4 Thanksgiving Turkey Recipes That Are Melt-in-Your-Mouth Good
When it comes to turkey, it usually just doesn’t quite do it for me. I’d rather have a piece, and then gorge myself on sides. But since it’s that time of year when a whole meal—heck, a whole day—revolves around it, I wanted to be sure I had Thanksgiving turkey recipes on hand that everyone (including my picky self) would devour. Although the tryptophan in turkey is known to make you sleepy post-meal, that doesn’t mean that your turkey recipes need to be a snoozefest, or that you should cook your bird the same way each year, either.
We’ve pretty much covered all the bases in narrowing down our go-to options for Turkey Day: a traditional butter and wine number, a citrus style for a twist, a buffalo sauce–topped option for spice lovers, and a skillet meal for when you’re not serving a crowd. No matter how or who you happen to be celebrating with, you’ll be giving thanks when you take a bite of these four delectable Thanksgiving turkey recipes. Just make sure to save some room for dessert.
For an extra-crispy skin, pat the turkey dry, and keep it in the fridge overnight. Stuff it with your choice of stuffing or a mélange of herbs, according to the recipe, and then use a cheesecloth soaked in white wine and melted butter to cover the turkey as it roasts. After a few hours, you can remove the cloth and continue to baste the poultry with the marinade. Finish with homemade gravy from the drippings (just like mom used to make).
Some like it hot, and for those guests, we say serve them an out-of-this-world turkey that’s been roasted in tangy buffalo sauce. Add aromatics—onion, celery, carrots, and rosemary will do—and then cook the bird while basting it with butter and Frank’s Red Hot. The skin will get to be the perfect crunchiness and heat, and don’t forget to use the leftover sauce for dipping or as a faux gravy.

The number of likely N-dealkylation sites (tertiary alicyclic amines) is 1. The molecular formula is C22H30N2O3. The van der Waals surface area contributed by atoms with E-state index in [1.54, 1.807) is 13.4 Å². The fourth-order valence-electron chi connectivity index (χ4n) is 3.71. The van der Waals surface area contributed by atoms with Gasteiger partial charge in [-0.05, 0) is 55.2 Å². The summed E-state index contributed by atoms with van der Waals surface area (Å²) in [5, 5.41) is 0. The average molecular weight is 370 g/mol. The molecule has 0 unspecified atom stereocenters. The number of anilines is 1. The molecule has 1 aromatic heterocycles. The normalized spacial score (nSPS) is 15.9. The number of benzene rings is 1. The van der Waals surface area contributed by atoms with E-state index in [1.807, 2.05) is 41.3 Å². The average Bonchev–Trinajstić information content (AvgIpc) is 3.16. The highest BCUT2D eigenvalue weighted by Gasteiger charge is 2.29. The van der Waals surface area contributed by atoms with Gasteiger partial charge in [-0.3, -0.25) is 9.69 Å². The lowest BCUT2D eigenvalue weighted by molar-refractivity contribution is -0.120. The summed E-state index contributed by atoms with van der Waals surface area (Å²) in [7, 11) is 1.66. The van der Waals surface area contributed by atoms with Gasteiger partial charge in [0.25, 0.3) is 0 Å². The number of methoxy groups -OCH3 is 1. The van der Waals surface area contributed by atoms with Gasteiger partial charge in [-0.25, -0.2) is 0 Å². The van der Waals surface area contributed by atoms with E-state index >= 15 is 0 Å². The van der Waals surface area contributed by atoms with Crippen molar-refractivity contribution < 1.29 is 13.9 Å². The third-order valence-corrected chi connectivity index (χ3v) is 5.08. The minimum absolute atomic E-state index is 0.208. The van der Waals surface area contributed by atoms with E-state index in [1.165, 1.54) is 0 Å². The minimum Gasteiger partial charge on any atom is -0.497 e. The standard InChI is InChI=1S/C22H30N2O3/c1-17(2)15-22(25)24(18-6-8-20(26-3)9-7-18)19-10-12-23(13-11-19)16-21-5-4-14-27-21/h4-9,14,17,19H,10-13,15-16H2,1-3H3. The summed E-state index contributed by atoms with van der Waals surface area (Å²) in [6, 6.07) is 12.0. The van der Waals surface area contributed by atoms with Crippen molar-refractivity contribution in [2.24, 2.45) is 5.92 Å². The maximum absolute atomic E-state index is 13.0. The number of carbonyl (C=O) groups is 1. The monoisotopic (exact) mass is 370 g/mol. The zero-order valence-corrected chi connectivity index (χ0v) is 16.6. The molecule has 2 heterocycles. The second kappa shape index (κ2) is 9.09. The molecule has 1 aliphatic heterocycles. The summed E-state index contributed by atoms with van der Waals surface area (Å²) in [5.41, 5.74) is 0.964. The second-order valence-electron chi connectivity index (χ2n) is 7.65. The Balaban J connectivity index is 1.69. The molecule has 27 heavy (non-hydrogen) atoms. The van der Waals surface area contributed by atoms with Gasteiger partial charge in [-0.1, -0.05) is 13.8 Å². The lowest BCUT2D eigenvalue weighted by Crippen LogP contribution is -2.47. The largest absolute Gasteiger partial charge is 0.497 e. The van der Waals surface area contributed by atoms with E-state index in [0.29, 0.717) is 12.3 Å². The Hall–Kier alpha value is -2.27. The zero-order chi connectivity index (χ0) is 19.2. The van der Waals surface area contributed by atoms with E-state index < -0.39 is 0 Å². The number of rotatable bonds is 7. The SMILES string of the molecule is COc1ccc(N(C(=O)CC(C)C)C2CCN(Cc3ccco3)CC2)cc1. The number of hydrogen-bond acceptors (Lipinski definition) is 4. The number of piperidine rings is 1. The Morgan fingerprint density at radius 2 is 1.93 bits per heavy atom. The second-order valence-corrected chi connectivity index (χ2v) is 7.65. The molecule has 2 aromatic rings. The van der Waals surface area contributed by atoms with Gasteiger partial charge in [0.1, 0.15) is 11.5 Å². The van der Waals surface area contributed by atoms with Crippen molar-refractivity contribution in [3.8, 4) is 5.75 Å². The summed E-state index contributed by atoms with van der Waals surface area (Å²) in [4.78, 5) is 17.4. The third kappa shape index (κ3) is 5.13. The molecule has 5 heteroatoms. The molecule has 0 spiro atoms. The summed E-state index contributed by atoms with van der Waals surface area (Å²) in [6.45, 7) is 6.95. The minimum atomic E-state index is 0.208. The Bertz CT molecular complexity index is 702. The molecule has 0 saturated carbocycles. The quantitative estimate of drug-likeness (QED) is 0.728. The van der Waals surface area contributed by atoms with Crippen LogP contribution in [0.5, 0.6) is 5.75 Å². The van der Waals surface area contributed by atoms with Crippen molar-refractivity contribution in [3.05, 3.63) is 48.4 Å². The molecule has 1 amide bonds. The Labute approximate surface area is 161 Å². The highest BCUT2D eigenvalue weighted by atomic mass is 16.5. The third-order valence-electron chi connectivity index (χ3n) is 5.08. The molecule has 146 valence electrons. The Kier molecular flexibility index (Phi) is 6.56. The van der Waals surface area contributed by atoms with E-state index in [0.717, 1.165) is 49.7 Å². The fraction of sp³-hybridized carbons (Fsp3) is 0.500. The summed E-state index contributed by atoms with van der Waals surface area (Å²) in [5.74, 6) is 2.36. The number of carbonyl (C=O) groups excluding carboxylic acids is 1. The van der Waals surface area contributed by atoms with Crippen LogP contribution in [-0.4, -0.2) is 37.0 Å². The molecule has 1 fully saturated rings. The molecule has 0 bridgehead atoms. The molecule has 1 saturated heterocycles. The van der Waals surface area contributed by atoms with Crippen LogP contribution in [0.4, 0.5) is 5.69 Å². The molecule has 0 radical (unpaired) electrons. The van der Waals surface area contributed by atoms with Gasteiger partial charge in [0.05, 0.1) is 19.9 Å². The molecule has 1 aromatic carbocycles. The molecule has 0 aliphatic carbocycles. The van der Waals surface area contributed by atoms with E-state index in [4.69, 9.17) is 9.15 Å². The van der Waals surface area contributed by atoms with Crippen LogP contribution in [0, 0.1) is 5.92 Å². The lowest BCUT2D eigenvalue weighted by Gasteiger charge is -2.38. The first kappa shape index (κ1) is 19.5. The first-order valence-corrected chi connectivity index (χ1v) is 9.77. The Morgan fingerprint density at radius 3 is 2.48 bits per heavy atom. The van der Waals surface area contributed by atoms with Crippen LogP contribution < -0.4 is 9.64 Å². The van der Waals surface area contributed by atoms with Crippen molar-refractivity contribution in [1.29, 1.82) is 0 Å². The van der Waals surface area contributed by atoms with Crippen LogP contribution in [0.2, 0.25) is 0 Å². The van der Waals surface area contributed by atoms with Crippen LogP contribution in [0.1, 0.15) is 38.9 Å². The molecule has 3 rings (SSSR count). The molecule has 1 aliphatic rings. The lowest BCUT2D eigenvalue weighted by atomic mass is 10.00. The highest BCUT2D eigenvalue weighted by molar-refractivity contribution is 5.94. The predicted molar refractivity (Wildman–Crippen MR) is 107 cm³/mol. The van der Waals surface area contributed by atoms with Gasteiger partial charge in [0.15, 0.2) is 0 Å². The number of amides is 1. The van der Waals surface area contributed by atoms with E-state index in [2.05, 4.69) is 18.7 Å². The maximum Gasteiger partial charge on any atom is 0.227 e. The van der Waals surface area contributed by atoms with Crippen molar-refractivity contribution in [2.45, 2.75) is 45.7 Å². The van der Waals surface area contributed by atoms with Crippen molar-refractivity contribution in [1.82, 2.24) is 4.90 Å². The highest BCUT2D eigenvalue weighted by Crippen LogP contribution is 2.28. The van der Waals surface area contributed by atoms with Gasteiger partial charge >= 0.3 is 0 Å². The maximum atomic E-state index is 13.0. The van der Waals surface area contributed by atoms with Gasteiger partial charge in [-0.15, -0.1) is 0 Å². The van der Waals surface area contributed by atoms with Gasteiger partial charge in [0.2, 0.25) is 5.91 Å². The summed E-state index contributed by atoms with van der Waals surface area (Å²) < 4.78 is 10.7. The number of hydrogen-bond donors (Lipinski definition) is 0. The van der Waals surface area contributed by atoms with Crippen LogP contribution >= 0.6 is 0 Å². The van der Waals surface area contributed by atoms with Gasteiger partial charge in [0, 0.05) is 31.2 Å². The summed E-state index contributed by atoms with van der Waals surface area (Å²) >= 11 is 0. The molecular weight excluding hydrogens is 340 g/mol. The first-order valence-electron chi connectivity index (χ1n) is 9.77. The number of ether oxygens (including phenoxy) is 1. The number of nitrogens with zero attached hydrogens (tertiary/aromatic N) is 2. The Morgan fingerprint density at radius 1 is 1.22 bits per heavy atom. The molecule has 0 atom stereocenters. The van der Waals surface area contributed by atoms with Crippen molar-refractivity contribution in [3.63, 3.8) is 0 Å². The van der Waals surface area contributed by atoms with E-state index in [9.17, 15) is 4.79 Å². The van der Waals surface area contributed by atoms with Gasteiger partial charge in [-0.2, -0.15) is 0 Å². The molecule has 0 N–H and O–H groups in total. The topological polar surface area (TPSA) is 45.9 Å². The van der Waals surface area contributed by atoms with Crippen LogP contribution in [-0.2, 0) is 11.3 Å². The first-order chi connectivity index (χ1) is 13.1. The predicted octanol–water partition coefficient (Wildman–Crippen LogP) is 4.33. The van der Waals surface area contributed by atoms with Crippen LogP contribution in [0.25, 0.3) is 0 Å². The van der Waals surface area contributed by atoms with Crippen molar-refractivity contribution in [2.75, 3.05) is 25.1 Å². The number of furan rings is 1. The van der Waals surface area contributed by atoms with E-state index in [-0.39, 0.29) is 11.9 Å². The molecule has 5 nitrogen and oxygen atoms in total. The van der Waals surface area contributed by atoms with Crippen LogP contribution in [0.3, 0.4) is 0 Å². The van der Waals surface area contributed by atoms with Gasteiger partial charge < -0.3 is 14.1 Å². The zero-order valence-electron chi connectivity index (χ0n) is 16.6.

This holiday for giving thanks only comes once a year, so it’s worth spending a little extra time on your turkey. Brine it for at least eight hours with a mixture of fresh spices and herbs, orange peels, apple cider, and vegetable stock in this Thanksgiving turkey recipe. Begin by roasting it on high to start, then lower the temperature and cook for another three and a half hours or so. We strongly suggest rubbing it with more butter every hour, as it will only help balance out the citrus in the best way possible.
Not every Thanksgiving dinner calls for a 20-pound turkey, and when that happens, what do you cook? You don’t need to choose a different protein, but prepare thighs instead, skillet-style. Wine, chicken stock, bacon, and butter (plus some herbs de Provence and flour) give your turkey the richest (read: best) gravy you’ve ever tasted in this easy recipe.
Do you have any favorite Thanksgiving turkey recipes? Share which one you’ll be using this year in the comments.
Up next is what to serve vegetarians for Thanksgiving.